On page 20 of the textbook, Bush Fire Control in Australia (1961), there is an excellent map of Australia showing the bushfire seasons. South-eastern Qld and central coastal NSW are clearly shown as having an occasional August / September fire season start.
It is worth noting that the weather varies from year to year, the diagram shows the average situation.
When you take notice of the date that this textbook was published (well over 50 years ago), these fires are nothing new. The intensity of the fires is increasing because of fuel loads and the drought in NSW will impact upon bushfire conditions.
The Emergency Services Legislation Amendment Bill 2018 is being debated by the Legislative Assembly. It is an Act to make miscellaneous amendments to various Acts that relate to emergency services and associated matters.
Some members have expressed concerns about this Bill.
Rather than publish those concerns at this time, we are asking that our readers consult the Bill and submit comments as posts or emails to our Executive Council.
Questions Raised by our Readers
It has been suggested that the further away from the coast you live, this less important you are to the NSW State Government.
This suggestion is supported with the following questions:
1. Why did it take so long to begin the process of providing drought relief to the farmers of NSW?
2. Why are we still waiting for an investigation into the Sir Ivan (Dunedoo / Cassilis area) fire that occurred in November 2017?
3. Why have we not seen any changes to land management practices and fire trail development by the NSW State Government since the Upper House inquiry into the Wambelong fire?
On a more positive note, the NSW State Government should be congratulated for the quicker responses to the Tathra Fire inquiry and their support of the recovery process BUT… there actions appear to be driven by a range of factors including:
1. media interest
2. perceptions of what constitutes an asset. Is it bricks and mortar or livestock, fences and fodder?
3. an election just around the corner, or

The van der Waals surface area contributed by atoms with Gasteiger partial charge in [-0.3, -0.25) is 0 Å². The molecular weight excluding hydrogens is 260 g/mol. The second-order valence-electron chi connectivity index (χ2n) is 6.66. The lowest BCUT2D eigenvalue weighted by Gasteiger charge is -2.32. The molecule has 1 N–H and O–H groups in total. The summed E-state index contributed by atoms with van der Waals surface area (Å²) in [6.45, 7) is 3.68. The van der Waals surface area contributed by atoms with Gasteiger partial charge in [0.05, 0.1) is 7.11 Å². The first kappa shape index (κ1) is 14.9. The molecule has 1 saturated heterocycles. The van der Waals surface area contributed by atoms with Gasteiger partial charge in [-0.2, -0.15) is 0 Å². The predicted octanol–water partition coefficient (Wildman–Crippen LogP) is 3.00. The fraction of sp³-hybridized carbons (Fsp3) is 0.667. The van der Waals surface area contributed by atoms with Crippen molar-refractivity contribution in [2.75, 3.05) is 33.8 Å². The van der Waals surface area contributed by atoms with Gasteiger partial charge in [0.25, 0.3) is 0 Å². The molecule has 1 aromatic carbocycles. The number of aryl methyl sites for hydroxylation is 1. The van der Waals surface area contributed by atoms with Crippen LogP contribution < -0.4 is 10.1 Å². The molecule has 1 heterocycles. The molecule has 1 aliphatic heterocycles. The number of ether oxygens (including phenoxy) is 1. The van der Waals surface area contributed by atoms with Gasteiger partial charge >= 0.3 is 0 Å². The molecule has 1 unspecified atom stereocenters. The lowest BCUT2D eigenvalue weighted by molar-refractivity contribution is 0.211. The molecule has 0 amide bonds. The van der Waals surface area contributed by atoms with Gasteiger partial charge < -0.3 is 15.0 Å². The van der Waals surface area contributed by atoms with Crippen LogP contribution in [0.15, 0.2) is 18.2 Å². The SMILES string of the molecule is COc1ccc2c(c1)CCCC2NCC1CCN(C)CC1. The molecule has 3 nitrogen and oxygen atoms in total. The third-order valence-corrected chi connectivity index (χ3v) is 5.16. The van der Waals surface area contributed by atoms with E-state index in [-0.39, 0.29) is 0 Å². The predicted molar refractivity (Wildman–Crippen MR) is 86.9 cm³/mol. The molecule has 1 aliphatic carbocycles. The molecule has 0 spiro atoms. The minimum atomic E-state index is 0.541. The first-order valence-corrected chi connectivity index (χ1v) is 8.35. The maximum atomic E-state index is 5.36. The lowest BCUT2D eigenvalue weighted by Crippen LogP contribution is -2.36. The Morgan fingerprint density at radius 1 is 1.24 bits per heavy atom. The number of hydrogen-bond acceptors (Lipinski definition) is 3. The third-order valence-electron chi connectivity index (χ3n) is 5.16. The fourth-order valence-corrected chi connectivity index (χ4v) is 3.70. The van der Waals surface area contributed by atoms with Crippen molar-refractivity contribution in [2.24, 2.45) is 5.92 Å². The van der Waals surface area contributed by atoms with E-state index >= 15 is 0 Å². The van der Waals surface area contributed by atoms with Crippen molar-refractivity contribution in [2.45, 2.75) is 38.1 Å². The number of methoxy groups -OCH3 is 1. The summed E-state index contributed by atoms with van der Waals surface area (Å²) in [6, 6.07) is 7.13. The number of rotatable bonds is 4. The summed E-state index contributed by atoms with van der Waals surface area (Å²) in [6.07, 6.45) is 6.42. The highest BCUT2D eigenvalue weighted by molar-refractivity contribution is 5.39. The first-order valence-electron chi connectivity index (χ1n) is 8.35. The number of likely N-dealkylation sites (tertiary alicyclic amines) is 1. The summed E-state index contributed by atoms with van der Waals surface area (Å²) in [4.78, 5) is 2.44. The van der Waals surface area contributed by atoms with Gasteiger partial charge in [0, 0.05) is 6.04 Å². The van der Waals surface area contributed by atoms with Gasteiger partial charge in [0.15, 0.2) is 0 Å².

4. all of the above.
The VFFA is constantly pushing the NSW Government, in particular the NSW RURAL Fire Service to restore it’s focus upon rural and regional NSW.
This does not mean that other areas need to suffer, but the service must undergo major reform to ensure that all people in NSW are afforded the same level of treatment.
Forty years ago in April 1978, Cyclone Alby brought one of Western Australia’s worst storm and bushfire crises to the South-west and Great Southern regions. Both were severely hit. Five lives were lost in the storm and dozens injured. Hundreds of houses were burned down or damaged, thousands of hectares of farms were burnt, stock killed and orchards and plantations smashed. The entire region was paralysed as roads were blocked by fallen trees and power lines. Power and telephones were out for up to a week.
At the time, few people imagined that a Category 5 Tropical Cyclone would ever hit the South-west and the community was caught entirely by surprise.
This book by forester and Bushfire Front Chairman Roger Underwood is the first to undertake a thorough analysis of the event. What happened and why, what were the impacts and costs? What are the lessons for the future?
This book is available at a cost of $40 posted. email: email@example.com
The new facility will create a state of the art emergency services headquarters.
This facility in Dubbo, will be purpose-built and fit for the task, and it will be a mecca for emergency services and volunteers. This is the start of a new venture and a new era for emergency services and emergency management.